Why do we display so many gold coins from the colonial Lima mint? Because they are so beautiful to behold! The specimens are nearly round, the strikes are centered and deep, and the color … what we call “butter gold”… is what we see in our subjects in most cases. The COVER COIN this time is another choice example of the numismatic workmanship expected from Lima.
The note from Sedwick Coins, LLC, which accompanied Augi’s photos reads: “A highlight in Sedwick’s upcoming Treasure and World Coin Auction #10, this 1715-Fleet rarity is fully Mint State and well centered, attributable by its date to Charles II and therefore among the first gold coins from this mint.”
The bold cross is deeply struck and centered on the obverse (this page) of this gem. A little flatness in the planchet may be seen to the upper left, but it is like the little scar on a swordsman’s face, giving the piece a touch of rugged handsomeness. Its quartered lions and castles are, likewise, nice and deep, and some of the obverse legend can be read: C • II • D • G • HISPANIARVM…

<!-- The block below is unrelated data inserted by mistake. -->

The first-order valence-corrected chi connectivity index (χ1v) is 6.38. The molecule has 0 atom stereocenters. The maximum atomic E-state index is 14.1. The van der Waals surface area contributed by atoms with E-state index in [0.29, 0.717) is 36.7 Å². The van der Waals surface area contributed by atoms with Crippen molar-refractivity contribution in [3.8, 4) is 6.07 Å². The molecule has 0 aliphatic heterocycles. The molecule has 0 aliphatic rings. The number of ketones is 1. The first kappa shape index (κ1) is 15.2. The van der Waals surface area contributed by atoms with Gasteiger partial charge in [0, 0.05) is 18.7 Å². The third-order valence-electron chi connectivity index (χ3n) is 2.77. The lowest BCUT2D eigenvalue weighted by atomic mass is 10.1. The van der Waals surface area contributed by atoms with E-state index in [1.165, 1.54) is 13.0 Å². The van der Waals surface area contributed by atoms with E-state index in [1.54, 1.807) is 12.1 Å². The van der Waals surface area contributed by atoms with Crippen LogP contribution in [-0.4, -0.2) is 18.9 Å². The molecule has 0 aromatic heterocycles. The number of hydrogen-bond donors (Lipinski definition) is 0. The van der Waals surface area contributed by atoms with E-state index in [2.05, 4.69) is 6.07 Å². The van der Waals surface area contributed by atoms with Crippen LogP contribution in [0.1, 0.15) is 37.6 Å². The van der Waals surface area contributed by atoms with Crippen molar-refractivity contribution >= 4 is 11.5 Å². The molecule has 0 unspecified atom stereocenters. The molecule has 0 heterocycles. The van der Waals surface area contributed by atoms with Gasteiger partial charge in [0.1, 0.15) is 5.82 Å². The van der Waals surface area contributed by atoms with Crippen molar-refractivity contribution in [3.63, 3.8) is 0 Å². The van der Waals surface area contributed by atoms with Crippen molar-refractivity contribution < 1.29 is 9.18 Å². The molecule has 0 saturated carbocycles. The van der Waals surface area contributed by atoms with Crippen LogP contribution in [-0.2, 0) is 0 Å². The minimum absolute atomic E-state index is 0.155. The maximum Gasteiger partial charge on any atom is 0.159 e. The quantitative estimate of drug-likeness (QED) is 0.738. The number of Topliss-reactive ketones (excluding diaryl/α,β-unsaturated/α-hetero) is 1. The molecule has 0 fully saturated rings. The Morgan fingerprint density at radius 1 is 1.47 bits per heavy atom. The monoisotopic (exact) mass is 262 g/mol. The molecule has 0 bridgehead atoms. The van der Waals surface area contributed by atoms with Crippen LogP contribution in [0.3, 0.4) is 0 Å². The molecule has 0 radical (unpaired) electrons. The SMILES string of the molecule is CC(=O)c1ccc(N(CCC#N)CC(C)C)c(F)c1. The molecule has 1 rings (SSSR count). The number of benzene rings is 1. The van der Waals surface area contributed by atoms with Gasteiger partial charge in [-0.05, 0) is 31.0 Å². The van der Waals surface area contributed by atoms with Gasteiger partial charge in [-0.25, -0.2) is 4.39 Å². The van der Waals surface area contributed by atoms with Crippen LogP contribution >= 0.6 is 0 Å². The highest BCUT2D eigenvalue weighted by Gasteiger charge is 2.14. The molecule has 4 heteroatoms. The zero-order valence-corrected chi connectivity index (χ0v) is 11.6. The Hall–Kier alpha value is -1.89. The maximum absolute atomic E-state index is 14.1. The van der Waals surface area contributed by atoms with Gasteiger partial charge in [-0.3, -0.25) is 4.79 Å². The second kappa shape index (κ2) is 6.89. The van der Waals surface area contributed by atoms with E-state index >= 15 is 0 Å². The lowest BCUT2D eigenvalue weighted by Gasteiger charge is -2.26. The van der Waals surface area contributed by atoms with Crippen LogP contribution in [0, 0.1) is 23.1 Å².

The legend continues on the reverse (p. 1): …ET • YNDIARVM • REX. Again there is some flattening on this side, leaving us to mentally fill in the missing letters in the legend. BUT, the center detail is quite visible due to its strike, and the crowned pillars and the horizontal lines across them leave the required spaces for (top): L || 8 || R, standing for Lima / 8 Escudos / Rojas. The second line in the “crosshatch” pattern contains the letters P. || V. || A., an abbreviation of the motto: Plvs VltrA. And the date (1699) may be seen on top of the wave in the bottom array: 6 || 9 || 9. All in all, this is a choice piece for the time, and we’ll have to wait and see what it brings at the October auction (#10)…see page-11.